Although we couldn’t see the customers physically, we got to see them more privately, which le d to stronger relationships.

Today with the pandemic, CEOs are searching for quick answers. How do you find this positively impacting your work?

CEOs realized much quicker and how much more important technology was for their businesses. It led to higher importance and status of technologies solving problems for CEOs. Regarding quicker outcomes and solutions, the IT department, CIOs and CDOs became more interactive with the CEO. Or the CEOs themselves saw how they could make the most of their data and how they could digitally update their business model. Everything was sped up by the pandemic.

Dell has recently partnered with Institute for the Future to study emerging technologies and discover what impact this will have on the company going forward. What are three technologies or sectors that are getting into digital transformations with Dell Technologies? 

In Germany, we saw a huge push and invest and leap forward in the government sector. They weren’t equipped and enabled with the mobility to work from home; it wasn’t a priority for them. It’s a great movement for digitizing government processes. 

Also, traditional industries saw digitization as their future and their success. They began investing heavily in the digitization industry, such as the car company VW. They keep up with the pace and digitized and brought all their processes together. They’re a sector we love to work with.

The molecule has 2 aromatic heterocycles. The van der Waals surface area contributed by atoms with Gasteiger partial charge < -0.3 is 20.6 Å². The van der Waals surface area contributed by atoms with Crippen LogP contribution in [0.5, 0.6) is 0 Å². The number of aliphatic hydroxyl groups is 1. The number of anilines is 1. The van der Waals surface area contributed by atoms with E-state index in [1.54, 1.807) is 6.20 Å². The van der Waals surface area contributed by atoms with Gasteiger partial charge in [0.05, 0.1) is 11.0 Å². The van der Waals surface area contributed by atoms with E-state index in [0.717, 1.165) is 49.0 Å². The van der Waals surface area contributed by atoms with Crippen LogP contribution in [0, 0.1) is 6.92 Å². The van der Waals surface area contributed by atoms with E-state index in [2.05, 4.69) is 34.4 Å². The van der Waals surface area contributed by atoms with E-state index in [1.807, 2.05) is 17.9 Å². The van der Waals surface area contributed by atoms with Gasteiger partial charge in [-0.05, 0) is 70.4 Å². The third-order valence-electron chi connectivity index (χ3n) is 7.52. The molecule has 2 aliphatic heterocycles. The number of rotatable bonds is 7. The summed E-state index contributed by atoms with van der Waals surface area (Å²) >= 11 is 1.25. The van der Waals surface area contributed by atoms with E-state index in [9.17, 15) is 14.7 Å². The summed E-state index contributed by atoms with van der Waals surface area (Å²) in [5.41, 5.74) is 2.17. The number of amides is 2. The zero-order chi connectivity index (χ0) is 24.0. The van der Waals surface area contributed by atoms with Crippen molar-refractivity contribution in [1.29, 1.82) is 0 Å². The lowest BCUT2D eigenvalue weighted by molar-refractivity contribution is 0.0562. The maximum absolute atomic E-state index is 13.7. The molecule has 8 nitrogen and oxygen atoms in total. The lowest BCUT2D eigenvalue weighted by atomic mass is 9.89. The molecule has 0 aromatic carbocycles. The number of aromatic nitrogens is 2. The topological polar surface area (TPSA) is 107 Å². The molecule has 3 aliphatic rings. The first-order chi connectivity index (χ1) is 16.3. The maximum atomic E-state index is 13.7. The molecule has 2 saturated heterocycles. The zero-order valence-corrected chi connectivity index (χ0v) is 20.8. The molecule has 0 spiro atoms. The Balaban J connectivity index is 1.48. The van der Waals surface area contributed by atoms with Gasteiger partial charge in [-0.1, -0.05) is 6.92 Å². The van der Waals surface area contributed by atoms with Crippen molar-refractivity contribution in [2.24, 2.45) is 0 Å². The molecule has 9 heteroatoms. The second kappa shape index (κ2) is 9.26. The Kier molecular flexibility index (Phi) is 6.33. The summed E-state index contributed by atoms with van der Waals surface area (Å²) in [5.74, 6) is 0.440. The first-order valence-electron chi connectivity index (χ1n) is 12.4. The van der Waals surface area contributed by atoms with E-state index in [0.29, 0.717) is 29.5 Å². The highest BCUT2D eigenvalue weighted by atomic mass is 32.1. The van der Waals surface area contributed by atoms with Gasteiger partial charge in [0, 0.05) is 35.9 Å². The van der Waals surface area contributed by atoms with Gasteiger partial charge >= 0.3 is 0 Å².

There are also other sectors we’re seeing undergoing massive transformations. The finance sector has begun changing too. Big banks are seeing a lot of competition. Digital competitors are cropping up, so the bigger banks are changing their business models and strategies to keep up and compete. They’re also changing how they interact with their customers, which is more digital than physical.

How does a partner evolve and adapt to help Dell in their business today?

I think that a couple of years ago, it would have been with partnerships that built products that complemented our infrastructure. There’s now a strong focus on software partnerships, where we are combining software capabilities with our technology infrastructure solutions and then creating the full solution.

 On the software side, it’s clearly data-focused. You can take data and make decisions with it to really make your business more intelligent and digital. 

What are your predictions in the 2020 financial year for big data analytics and enterprise data cloud?

It’s going to be about the market and the angles we can drive. Enterprises are only analyzing three percent of available data right now. It will become an integral part of business models of the companies we work with. I hope the companies we work with will find a way to utilize much more than three percent. Hopefully, all of it. As this happens, service models will grow, and we’ll have more partners with us.

So let’s move into a short “On the volley” round. I want you to say the first thing that comes to your mind. What do you think of when I say ‘winning’?


Partnership: Important. 

Challenges: Love them!

And one that I really like, and if important to me, is trust: The basis of everything.

You can visit Dell Technologies to see the strides the company are taking to bring us the future, today.